Information from our files, specifically Mancuso and Moseley (1991, p. 22), indicates that some habitat was likely destroyed during construction of a network of secondary roads that cross much of the Goose Creek Basin. During the 2004 and 2005 surveys, Astragalus anserinus was observed as generally occurring in loose soils, although a few plants were found in areas with compacted soils (USFWS 2006, p. 1). However, field observations suggest that A. anserinus is capable of withstanding, and is possibly adapted to, some level of natural disturbance, because plants were found in washes and on steep slopes where downward soil movement occurs (USFWS 2006, p. 1). Astragalus anserinus was found on unimproved roads and livestock trail margins, but not in tire tracks or livestock trails, presumably because compaction is too great (USFWS 2006, p. 1). Roads were observed in three A. anserinus EOs in Idaho, two EOs in Nevada, and one EO in Utah (USFWS 2006, Table 1). It is likely that road construction and maintenance have an adverse effect on A. anserinus through temporary loss of habitat or individuals, and that some habitat is lost through road development; however it is unclear whether such adverse effects may threaten the species.
The petition identifies habitat loss from range management as a negative impact to Astragalus anserinus. Petitioners state that Agropyron cristatum (crested wheatgrass), which is seeded to establish forage for livestock and for erosion control, was growing within occupied A. anserinus habitat, resulting in habitat modifications that may preclude A. anserinus's occupation. The petition also indicates that fencing and vegetation treatments, such as chaining or controlled burns, may contribute to adverse habitat modification. The petition does not provide specific information on the magnitude, extent, or severity of these threats.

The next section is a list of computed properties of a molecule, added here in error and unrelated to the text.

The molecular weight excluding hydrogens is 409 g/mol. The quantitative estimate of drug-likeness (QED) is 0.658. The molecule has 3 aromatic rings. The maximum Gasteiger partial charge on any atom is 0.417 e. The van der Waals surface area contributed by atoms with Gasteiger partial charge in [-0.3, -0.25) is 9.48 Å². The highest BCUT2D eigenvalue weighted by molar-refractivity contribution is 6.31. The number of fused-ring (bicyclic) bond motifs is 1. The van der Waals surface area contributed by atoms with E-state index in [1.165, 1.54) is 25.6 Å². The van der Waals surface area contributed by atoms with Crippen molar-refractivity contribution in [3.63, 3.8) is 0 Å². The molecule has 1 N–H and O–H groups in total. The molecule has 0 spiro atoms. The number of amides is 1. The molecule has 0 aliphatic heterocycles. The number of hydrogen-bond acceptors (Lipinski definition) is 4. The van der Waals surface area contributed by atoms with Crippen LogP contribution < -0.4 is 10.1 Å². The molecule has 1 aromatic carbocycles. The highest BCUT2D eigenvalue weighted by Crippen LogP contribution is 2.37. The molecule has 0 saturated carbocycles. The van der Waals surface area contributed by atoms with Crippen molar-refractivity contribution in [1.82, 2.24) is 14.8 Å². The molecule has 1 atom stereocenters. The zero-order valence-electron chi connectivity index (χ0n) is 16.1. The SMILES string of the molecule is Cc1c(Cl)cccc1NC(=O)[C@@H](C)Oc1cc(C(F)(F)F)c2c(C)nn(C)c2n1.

Our records indicate that range management in the Goose Creek area consists primarily of water development projects (see Pipeline and Water Development and Livestock under Factor A above) and Agropyron cristatum seedings. A. cristatum was documented at two Astragalus anserinus EOs in Idaho, one EO in Nevada, and three EOs and a new site in Utah, during the 2004 and 2005 census efforts (USFWS 2006, p. 5). A. cristatum seedings are extensive within A. anserinus habitat, especially in Utah. The two species are typically spatially separated, with A. cristatum growing on flatter areas and A. anserinus occurring on sloping areas (USFWS 2006, p. 5). Maps obtained from BLM's Salt Lake City Office indicate that A. cristatum was seeded directly on top of numerous A. anserinus EOs; however, this could not be confirmed during field observations. Since A. cristatum was seldom observed on steeper slopes where A. anserinus is established, the steep slopes may have been too difficult to plant and were avoided for this reason (USFWS 2006, p. 5).